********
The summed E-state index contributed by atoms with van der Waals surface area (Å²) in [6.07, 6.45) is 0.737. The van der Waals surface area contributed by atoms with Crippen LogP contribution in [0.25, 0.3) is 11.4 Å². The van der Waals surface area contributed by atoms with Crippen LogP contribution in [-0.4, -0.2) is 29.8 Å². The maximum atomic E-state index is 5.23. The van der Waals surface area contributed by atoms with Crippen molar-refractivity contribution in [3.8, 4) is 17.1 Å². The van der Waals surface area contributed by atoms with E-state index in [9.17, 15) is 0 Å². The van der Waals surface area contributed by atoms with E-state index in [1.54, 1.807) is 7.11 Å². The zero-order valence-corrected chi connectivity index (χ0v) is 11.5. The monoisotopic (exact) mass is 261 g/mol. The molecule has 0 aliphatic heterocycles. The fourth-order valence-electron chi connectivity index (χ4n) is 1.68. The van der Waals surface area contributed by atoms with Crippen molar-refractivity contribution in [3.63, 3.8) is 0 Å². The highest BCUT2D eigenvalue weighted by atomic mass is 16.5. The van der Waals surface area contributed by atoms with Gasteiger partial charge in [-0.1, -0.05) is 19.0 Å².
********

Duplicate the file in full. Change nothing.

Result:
The summed E-state index contributed by atoms with van der Waals surface area (Å²) in [6.07, 6.45) is 0.737. The van der Waals surface area contributed by atoms with Crippen LogP contribution in [0.25, 0.3) is 11.4 Å². The van der Waals surface area contributed by atoms with Crippen LogP contribution in [-0.4, -0.2) is 29.8 Å². The maximum atomic E-state index is 5.23. The van der Waals surface area contributed by atoms with Crippen molar-refractivity contribution in [3.8, 4) is 17.1 Å². The van der Waals surface area contributed by atoms with E-state index in [9.17, 15) is 0 Å². The van der Waals surface area contributed by atoms with E-state index in [1.54, 1.807) is 7.11 Å². The zero-order valence-corrected chi connectivity index (χ0v) is 11.5. The monoisotopic (exact) mass is 261 g/mol. The molecule has 0 aliphatic heterocycles. The fourth-order valence-electron chi connectivity index (χ4n) is 1.68. The van der Waals surface area contributed by atoms with Crippen molar-refractivity contribution in [3.63, 3.8) is 0 Å². The highest BCUT2D eigenvalue weighted by atomic mass is 16.5. The van der Waals surface area contributed by atoms with Gasteiger partial charge in [-0.1, -0.05) is 19.0 Å².